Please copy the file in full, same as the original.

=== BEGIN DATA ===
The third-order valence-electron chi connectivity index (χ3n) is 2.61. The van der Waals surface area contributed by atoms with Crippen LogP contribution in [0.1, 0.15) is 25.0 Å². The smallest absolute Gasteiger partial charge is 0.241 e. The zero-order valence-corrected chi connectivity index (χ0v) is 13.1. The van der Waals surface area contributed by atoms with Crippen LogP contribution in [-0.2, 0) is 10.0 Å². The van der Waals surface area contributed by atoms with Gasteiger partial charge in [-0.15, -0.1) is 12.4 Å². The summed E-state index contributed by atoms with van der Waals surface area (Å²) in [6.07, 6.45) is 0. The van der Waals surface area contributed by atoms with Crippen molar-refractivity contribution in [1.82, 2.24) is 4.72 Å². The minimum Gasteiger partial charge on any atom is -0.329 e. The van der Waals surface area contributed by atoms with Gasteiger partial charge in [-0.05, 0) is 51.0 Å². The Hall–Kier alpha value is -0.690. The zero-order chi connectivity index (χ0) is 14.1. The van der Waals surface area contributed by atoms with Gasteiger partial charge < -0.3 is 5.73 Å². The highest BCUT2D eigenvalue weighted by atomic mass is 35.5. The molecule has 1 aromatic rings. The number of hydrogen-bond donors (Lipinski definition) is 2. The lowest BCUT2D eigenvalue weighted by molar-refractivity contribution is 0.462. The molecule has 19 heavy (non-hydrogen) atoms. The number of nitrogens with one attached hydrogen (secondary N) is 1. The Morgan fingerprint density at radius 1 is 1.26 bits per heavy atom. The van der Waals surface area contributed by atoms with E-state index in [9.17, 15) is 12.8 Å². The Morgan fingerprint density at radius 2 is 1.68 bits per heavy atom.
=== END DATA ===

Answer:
The third-order valence-electron chi connectivity index (χ3n) is 2.61. The van der Waals surface area contributed by atoms with Crippen LogP contribution in [0.1, 0.15) is 25.0 Å². The smallest absolute Gasteiger partial charge is 0.241 e. The zero-order valence-corrected chi connectivity index (χ0v) is 13.1. The van der Waals surface area contributed by atoms with Crippen LogP contribution in [-0.2, 0) is 10.0 Å². The van der Waals surface area contributed by atoms with Gasteiger partial charge in [-0.15, -0.1) is 12.4 Å². The summed E-state index contributed by atoms with van der Waals surface area (Å²) in [6.07, 6.45) is 0. The van der Waals surface area contributed by atoms with Crippen molar-refractivity contribution in [1.82, 2.24) is 4.72 Å². The minimum Gasteiger partial charge on any atom is -0.329 e. The van der Waals surface area contributed by atoms with Gasteiger partial charge in [-0.05, 0) is 51.0 Å². The Hall–Kier alpha value is -0.690. The zero-order chi connectivity index (χ0) is 14.1. The van der Waals surface area contributed by atoms with Gasteiger partial charge < -0.3 is 5.73 Å². The highest BCUT2D eigenvalue weighted by atomic mass is 35.5. The molecule has 1 aromatic rings. The number of hydrogen-bond donors (Lipinski definition) is 2. The lowest BCUT2D eigenvalue weighted by molar-refractivity contribution is 0.462. The molecule has 19 heavy (non-hydrogen) atoms. The number of nitrogens with one attached hydrogen (secondary N) is 1. The Morgan fingerprint density at radius 1 is 1.26 bits per heavy atom. The van der Waals surface area contributed by atoms with E-state index in [9.17, 15) is 12.8 Å². The Morgan fingerprint density at radius 2 is 1.68 bits per heavy atom.